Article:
The right company of custom boat wiring harnesses will safeguard your wires in saddles that are moisture-resistant. Furthermore, they’ll build custom boat wiring harnesses that ensure that the vibrations of your boat don’t disconnect them or ruin them. Again, the perfect boat wiring harness will vastly decrease the potential for electrical fires onboard.

The proper way to build a custom boat wiring harness is with the safety of your boat’s passengers in mind. The right company of custom boat wiring harnesses will work to make harnesses that ensure no one trips over wires. 

Chapter 4: How To Build A Wiring Harness For A Boat

Boat electrical wiring is a whole different ball game from wiring a home or even a car. The wiring must withstand excessive moisture, unusual vibration, high temperatures, and salty water. If you do not wire the boat’s electrical circuit to mitigate against these factors, there is a risk of equipment failure and, in the worst case, boat fires. 

That is why hiring a boat is not truly complete if it does not include boat wiring harnesses. Let’s take a closer look at how to wire a boat.

1. The Battery as the Electrical Source

A boat will have one or more batteries charged by the engine’s alternator or the auxiliary battery charger. The batteries are the source of electrical energy and can generate hundreds or thousands of amps, more power than an entire house needs. For this reason, take all appropriate circuit protection precautions.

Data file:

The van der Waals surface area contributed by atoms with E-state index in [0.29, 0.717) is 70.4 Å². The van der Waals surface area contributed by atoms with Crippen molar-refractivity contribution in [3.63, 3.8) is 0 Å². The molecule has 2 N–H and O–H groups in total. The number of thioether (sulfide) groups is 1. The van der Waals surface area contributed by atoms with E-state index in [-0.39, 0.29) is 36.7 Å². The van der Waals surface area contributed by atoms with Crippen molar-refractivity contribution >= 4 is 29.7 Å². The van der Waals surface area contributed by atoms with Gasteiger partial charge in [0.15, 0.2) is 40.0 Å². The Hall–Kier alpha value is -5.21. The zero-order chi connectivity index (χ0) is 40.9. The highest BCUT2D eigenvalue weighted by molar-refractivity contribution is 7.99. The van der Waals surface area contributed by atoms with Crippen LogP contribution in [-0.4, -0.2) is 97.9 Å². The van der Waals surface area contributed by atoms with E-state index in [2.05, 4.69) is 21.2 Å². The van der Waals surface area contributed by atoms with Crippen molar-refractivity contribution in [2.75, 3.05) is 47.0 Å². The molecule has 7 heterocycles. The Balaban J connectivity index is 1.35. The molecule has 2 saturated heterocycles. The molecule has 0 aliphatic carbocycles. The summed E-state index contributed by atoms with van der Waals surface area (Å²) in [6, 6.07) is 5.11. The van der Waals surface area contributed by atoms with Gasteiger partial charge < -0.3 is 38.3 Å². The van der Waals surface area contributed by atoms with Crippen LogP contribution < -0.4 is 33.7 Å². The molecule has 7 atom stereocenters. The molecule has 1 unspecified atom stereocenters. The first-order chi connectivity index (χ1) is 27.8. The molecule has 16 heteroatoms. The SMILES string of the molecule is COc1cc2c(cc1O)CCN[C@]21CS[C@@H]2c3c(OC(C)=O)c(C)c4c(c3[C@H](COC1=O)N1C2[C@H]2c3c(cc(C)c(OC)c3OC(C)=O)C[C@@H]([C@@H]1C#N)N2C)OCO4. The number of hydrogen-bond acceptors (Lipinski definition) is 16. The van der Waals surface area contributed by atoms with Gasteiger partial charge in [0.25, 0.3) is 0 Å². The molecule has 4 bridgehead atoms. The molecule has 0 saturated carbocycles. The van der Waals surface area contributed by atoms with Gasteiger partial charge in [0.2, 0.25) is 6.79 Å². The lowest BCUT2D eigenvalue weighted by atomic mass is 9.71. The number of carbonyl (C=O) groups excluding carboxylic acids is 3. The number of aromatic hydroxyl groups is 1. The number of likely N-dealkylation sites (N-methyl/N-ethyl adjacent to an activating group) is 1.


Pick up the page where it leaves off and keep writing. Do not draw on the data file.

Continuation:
Boats would usually have two types of batteries–a starting battery and a deep cycle battery. A starting battery has a high current rush capacity, while the deep cycle battery can perform a deep discharge without causing any harm.

The two most common battery setups are the single-engine (one starting and one house battery) and the twin-engine (two starting and one house battery).

2. Marine-Grade Main Battery Switch

Your boat wiring system should usually have a marine-grade main battery switch. For a 1-2-BOTH type switch, both battery positives run through it, allowing you to choose the battery you would like to output. Though this is similar to the A-B switch, the 1-2-BOTH will enable you to parallel the two batteries. With that, you can turn off everything in a single action. 

You could use both settings when running your engine and looking to change both batteries from the alternator. You may also use the two sets to parallel your batteries to start the engine after depleting your battery during an emergency.

Remember to turn the battery switch to the house circuit when the engine is off, so you are only tapping into the deep cycle house battery.

Note that your best bet is the double pole ON-OFF-COMBINE battery switch for a two-battery, single-engine boat wiring system. It allows the start battery to stay isolated except during emergency conditions.

3. Bypass Main Battery Switch for Bilge Pump Float Switch

It is pretty standard boat wiring practice for electricians to bypass the main battery switch for one reason–the bilge pump float switch. The pump will kick in with that setup if the boat starts to fill with water, even though the battery switch may be off. The rationale here is you would rather have a dead battery than a sinking boat.